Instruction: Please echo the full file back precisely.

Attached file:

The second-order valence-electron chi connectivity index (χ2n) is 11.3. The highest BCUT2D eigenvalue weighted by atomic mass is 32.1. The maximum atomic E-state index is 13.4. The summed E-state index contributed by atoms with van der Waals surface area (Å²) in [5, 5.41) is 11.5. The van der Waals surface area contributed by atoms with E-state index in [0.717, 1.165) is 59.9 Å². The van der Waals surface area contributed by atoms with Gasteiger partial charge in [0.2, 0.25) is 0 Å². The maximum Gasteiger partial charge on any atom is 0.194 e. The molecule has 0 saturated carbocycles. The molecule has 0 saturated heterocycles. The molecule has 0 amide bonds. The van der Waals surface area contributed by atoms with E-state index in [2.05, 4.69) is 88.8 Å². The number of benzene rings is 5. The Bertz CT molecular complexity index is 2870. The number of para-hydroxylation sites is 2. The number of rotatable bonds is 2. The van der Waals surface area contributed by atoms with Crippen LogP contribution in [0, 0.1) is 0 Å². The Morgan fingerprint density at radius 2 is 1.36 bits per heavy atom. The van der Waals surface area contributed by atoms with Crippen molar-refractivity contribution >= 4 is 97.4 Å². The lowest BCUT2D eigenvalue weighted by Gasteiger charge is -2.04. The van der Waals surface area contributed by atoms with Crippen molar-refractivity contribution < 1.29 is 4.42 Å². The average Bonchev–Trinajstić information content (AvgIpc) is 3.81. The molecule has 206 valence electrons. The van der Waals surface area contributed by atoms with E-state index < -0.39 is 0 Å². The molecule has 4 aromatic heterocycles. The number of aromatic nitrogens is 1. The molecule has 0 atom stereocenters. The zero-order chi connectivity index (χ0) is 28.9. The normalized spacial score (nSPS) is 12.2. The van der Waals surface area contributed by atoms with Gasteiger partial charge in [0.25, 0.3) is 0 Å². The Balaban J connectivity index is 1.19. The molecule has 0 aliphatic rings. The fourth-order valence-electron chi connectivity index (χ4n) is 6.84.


The second-order valence-electron chi connectivity index (χ2n) is 11.3. The highest BCUT2D eigenvalue weighted by atomic mass is 32.1. The maximum atomic E-state index is 13.4. The summed E-state index contributed by atoms with van der Waals surface area (Å²) in [5, 5.41) is 11.5. The van der Waals surface area contributed by atoms with E-state index in [0.717, 1.165) is 59.9 Å². The van der Waals surface area contributed by atoms with Gasteiger partial charge in [0.2, 0.25) is 0 Å². The maximum Gasteiger partial charge on any atom is 0.194 e. The molecule has 0 saturated carbocycles. The molecule has 0 saturated heterocycles. The molecule has 0 amide bonds. The van der Waals surface area contributed by atoms with E-state index in [2.05, 4.69) is 88.8 Å². The number of benzene rings is 5. The Bertz CT molecular complexity index is 2870. The number of para-hydroxylation sites is 2. The number of rotatable bonds is 2. The van der Waals surface area contributed by atoms with Crippen LogP contribution in [0, 0.1) is 0 Å². The Morgan fingerprint density at radius 2 is 1.36 bits per heavy atom. The van der Waals surface area contributed by atoms with Crippen molar-refractivity contribution >= 4 is 97.4 Å². The lowest BCUT2D eigenvalue weighted by Gasteiger charge is -2.04. The van der Waals surface area contributed by atoms with Crippen molar-refractivity contribution < 1.29 is 4.42 Å². The average Bonchev–Trinajstić information content (AvgIpc) is 3.81. The molecule has 206 valence electrons. The van der Waals surface area contributed by atoms with E-state index < -0.39 is 0 Å². The molecule has 4 aromatic heterocycles. The number of aromatic nitrogens is 1. The molecule has 0 atom stereocenters. The zero-order chi connectivity index (χ0) is 28.9. The normalized spacial score (nSPS) is 12.2. The van der Waals surface area contributed by atoms with Gasteiger partial charge in [0.25, 0.3) is 0 Å². The Balaban J connectivity index is 1.19. The molecule has 0 aliphatic rings. The fourth-order valence-electron chi connectivity index (χ4n) is 6.84.